Wednesday, July 24, 2013


Gold and Polyester Pneuma
Brooch Pin
Contrary to popular belief the city of Leiden, located in the Netherlands, is not a sleepy university town.

Although the city is renowned for being the birthplace of Rembrandt as well as other influential thinkers, Leiden offers annual music and film festivals.

The Netherlands is also home to featured jewelry designer Ruudt Peters.

It just got seriously weird!  To say that contemporary art jewelry is daring is an understatement.

Viewing this jewelry style is akin to entering a parallel universe; a bizarro world where jewelry become objects of wonder in a shocking and provocative way.  

Contemporary art jewelry makes no apologies for what it is.  If statement jewelry is a style rebellion, contemporary art jewelry is a full-blown revolution!

As is the case with this jewelry style, Peters’ expansive collections of items hold no resemblance to traditional rings, brooch pins, or pendant necklaces.  His creations completely lack any specificity but that is the whole point.

Peters’ ideas and concepts are deeply embedded in the abstract arrangement of materials that include sterling silver, magnetite, polyester, calcite and rubber. 

Though his jewelry creations are informed by various philosophies including Buddhism, kabbalah and alchemy, Peters only provides titles or names to his designs.  An observer is therefore left to form his or her own ideas about the design without the intrusion of his own.

The 63-year-old graduate of Gerrit Rietveld Academie has enjoyed a career of thirty-nine years (and counting).
Sterling Silver and Desert Rose
Mibladen Ring
Considering that the Netherlands is currently the premier site for the largest number of contemporary art jewelry galleries, I was surprised to learn that Peters felt creatively stifled during his early years as a visual artist.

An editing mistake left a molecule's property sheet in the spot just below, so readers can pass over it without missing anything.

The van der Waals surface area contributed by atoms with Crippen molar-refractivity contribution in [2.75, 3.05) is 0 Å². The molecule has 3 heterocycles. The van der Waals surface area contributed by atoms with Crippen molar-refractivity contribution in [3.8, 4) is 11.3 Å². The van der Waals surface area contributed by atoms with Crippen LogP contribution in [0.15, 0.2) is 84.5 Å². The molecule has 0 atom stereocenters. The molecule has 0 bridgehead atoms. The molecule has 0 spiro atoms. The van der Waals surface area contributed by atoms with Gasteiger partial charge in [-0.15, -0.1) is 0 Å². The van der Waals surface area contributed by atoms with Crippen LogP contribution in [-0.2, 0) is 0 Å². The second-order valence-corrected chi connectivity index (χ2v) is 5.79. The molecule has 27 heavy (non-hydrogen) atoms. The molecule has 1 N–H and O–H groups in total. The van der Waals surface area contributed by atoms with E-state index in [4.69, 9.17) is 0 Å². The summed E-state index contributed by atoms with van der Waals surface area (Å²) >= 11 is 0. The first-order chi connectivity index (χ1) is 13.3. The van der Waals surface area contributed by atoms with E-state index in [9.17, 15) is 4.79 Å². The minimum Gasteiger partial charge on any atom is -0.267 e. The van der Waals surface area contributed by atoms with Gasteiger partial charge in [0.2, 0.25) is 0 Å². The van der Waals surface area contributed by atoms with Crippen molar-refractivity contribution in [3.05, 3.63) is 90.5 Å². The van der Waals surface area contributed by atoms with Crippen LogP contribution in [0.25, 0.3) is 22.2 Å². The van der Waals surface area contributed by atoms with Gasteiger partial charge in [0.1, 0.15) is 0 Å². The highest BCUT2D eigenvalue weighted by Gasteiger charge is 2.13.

The self-described “jewelry maker” began his career at age twenty-four during the mid-seventies.  At this time the artist community adhered to strict specifications and restrictions.

His sculpture and jewelry conceptualizations, such as an inflatable suit made of transparent PVC foil, were radical and not readily accepted by his peers.  

Consequently he continued to make sculpture but refrained from making jewelry.  It was not until many years later that he was coaxed out of self-imposed retirement by the passion of ancient Italian artists.

“I was educated during a period of absolute restraint.  A systematic way of working and minimalism were of vital importance.  Gold and silver were denied and even repudiated.

In the early eighties I became interested in the work of Italian architects Francesco di Giorgio and Giambattista Piranesi and I made a series of plaster collars, and Formica bracelets inspired by Roman architecture. 

Needless to say my non-formalistic concepts were observed as questionable because artists were still struggling with the formalist dogma; but I continued to create series pieces.

Jewelry is my laboratory.  I observe my jewelry as subservient.  I want people to carry my jewels and to charge them with their own meanings and personality.  I really love to constantly try to push the borders of possibility.”

Sterling Silver and Polyester
Thenandiet Brooch Pin
2013 Jewelry Trend Alert:  Believe it or not found objects are a key jewelry trend for this year.  

Peters’ inclusive design styles calls on rubber, polyester and an actual desert rose to produce jewelry.

You can view more of Peters' contemporary art pieces at
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